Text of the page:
Barbara Stanwyck’s Anklet

Happy 100th, Paramount! This post is part of the PARAMOUNT CENTENNIAL BLOGATHON, hosted by none other than The Hollywood Revue. The blogathon runs September 27-28, 2012.
I love it when you talk auto insurance
Fred MacMurray and Barbara Stanwyck discuss auto insurance.
(Note the anklet on Stanwyck’s left leg.)

**Huge spoiler alert!**

Rumour has it that once upon a time, when a North American woman wore an anklet, she was considered “loose”.

Don’t ask us why. We are just as flummoxed as you.

So when Fred MacMurray first meets Barbara Stanwyck in the 1944 film noir Double Indemnity, and notices that Stanwyck is wearing – gasp! – an anklet, audiences knew what that meant. An aklet meant Trouble.

MacMurray plays an insurance salesman who’s been in the biz 11 years. Nothing surprises him, nothing excites him, and he’s unafraid to share his caustic wit with his clients. In an early scene, Stanwyck serves iced tea; he takes a sip and remarks, “I wonder if a little rum would get this up on its feet.”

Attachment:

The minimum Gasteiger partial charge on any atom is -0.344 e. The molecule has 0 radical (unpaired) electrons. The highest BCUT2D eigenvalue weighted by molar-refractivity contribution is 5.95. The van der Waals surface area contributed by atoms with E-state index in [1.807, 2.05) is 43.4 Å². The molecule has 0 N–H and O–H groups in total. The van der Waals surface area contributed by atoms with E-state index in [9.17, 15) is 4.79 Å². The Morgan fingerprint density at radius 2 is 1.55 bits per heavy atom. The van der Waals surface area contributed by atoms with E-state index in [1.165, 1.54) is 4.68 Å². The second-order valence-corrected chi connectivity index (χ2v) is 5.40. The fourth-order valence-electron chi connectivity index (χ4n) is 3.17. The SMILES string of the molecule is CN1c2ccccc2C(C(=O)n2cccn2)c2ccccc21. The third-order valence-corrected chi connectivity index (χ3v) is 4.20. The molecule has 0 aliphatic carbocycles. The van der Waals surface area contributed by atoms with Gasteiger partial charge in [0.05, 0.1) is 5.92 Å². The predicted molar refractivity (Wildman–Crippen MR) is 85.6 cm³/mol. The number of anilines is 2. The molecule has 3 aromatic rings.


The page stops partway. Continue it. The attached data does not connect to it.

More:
MacMurray has come to Stanwyck’s home to sell auto insurance to her husband, but really, who wants to talk insurance? He begins a flirtatious rapport with Stanwyck then, over the next few days, becomes smitten with her. By the time Stanwyck coaxes him into murdering her husband, he is powerless to refuse.

As you might expect, being an insurance salesman is mighty handy when it comes to plotting a murder. MacMurray realizes there is a way to kill the husband and collect on a double indemnity clause in the life insurance policy. This is a clause that pays twice the usual amount when the death is caused by a really fluky accident.

After the husband is disposed of, and the authorities declare the death accidental, the only pickle left in the jar is MacMurray’s co-worker, Edward G. Robinson. Robinson is an adjuster at the Pacific All-Risk Insurance company, who has an uncanny ability to sniff out phony insurance claims. And there’s something about Stanwyck’s claim that doesn’t sit well with him.

Double Indemnity is arguably the most famous film noir ever made, and it’s just one of many extraordinary movies made by Paramount Pictures. The story, based on a novella written by James M. Cain, was sought by every Hollywood studio in the late 1930s. Paramount bought the rights in 1942, and created a film noir classic that was nominated for eleven Academy Awards.

Double Indemnity is about murder, but it’s really a movie about relationships. This is rich considering the two screenwriters, Raymond Chandler and Billy Wilder (who also directed), hated working with each other. The relationship between MacMurray and Stanwyck drives the story, but it’s the relationship between MacMurray and Robinson that provides the soul.